[componentheading]POWER BILLS[/componentheading]

[contentheading]Crude Shock[/contentheading]


[h4][b]Rising gas prices have convinced me to get smart on energy use in my store? Do you have any tips?[/b][/h4]

When you give back to Mother Earth, you often give back to your pocketbook. Here are a few suggestions that could lead to big savings, courtesy of energy-conservation group Greenest City.
• Replace your manual thermostat with a programmable one.
• Install occupancy sensors in seldom-used areas of the store to cut lighting consumption.
• Plant properly sited trees outside to provide shade and a windbreak.
• Utilize the power-save feature on computers and photocopiers throughout the day.
• Use expandable foam to fill holes, cracks, and tiny gaps in your building where doors and windows meet walls. These leaks can account for as much as 40% of your heating and cooling costs.
• When replacing windows, use double-paned glass.
• Shades, awnings, and shutters can reduce heat loss at night, block sunlight during the day, and provide much needed shade for the front of your store.

[componentheading]CUSTOMBER SERVICE[/componentheading]

[contentheading]Shake On It[/contentheading]

[h4][b]The old double-pump handshake with a firm grip has always worked, but should I be giving more thought to how I shake a customer’s hand?[/b][/h4]

Networking expert Andrea Nieren-berg suggests you keep these basic guidelines in mind: Grip the other person’s hand at the point where the webs of your thumbs meet. Shake from the elbow, not the shoulders. And, when shaking a person’s hand only do so for a few seconds. By Western standards this is an acceptable time. And finally, shake with only one hand. Don’t use your other hand to cover the other person’s hand.

[componentheading]SALES GEAR[/componentheading]

[contentheading]Shoe In[/contentheading]

[h4][b]I love the sales floor, but being on my feet all day can be torture. Where can I find some stylish, comfortable shoes to get me through the day?[/b][/h4]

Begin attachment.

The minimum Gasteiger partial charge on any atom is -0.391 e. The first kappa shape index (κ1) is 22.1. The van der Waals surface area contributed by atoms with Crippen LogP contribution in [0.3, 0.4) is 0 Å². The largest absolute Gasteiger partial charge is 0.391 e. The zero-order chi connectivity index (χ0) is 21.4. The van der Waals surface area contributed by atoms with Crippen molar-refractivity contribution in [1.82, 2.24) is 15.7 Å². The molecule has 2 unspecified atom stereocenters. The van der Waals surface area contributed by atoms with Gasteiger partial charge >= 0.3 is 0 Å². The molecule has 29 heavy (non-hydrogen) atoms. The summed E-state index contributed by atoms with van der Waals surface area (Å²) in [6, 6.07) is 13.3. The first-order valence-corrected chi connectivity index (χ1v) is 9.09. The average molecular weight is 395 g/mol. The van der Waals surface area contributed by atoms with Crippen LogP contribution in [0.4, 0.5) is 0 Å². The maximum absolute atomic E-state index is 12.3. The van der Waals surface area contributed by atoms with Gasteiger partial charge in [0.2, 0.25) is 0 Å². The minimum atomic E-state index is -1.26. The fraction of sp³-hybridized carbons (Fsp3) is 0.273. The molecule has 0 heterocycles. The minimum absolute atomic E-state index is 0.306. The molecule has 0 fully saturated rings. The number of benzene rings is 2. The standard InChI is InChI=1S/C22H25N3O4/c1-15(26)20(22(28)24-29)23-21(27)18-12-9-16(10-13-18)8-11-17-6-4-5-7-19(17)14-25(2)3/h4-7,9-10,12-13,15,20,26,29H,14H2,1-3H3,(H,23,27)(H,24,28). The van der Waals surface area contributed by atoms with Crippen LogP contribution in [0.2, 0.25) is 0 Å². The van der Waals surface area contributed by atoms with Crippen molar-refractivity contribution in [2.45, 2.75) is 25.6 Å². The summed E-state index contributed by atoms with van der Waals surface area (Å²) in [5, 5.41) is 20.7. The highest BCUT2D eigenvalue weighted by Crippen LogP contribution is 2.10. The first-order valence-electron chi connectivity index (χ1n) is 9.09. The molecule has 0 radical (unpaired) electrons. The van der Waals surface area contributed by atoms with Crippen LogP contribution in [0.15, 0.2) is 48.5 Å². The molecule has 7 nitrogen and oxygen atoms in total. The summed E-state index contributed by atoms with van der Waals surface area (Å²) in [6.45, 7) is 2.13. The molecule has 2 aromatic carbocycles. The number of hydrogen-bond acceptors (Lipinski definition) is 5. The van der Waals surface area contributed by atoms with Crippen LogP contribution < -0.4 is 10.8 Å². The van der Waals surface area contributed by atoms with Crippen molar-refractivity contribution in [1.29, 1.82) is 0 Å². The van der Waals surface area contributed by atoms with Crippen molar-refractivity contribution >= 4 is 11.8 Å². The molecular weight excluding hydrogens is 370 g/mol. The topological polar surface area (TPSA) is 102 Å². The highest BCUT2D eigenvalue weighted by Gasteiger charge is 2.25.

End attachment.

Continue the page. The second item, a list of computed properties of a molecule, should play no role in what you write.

Doctors estimate that at least 12% of all foot ailments stem from the wearing of incorrect shoes. A good place to start the hunt for a pair of shoes that won’t cramp your style is website, which offers shoe reviews, as well as links to online shoe stores. And these days you’re spoilt for choice. Four things to keep in mind while shopping:
• Heels no higher than two inches.
• A wide-toe box that won’t cramp or restrict the toes.
• Cushioned footbeds that mold to the shape of the foot.
• Materials that allow the feet to breathe.

[span class=note]This story is from the August 2006 edition of INSTORE[/span]

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For 25 years, Stafford Jewelers of Cincinnati, Ohio, was THE place to go for special gifts, engagement diamonds, high-end Swiss watch brands — in other words, the crème de la crème of fine jewelry. But this summer, the Stafford family was ready to retire. So, they chose Wilkerson to help them close up shop. “One of the biggest concerns was having the sale in the middle of COVID,” says Director of Stores Michelle Randle. Wilkerson gave the Stafford team plenty of ideas as well as safety guidelines, which they closely followed. “All of the employees felt safe, the customers coming in the door felt safe and we did a lot of business,” says Randle. How much business? “The inventory flew,” she says. Translation: They sold millions and millions of dollars-worth of merchandise. Randle calls it, “an incredible experience.” Would she recommend Wilkerson to other retailers who are thinking of thinning their inventories or retiring? “Everyone got more than what they expected out of the sale. You have to hire Wilkerson. They’re amazing.”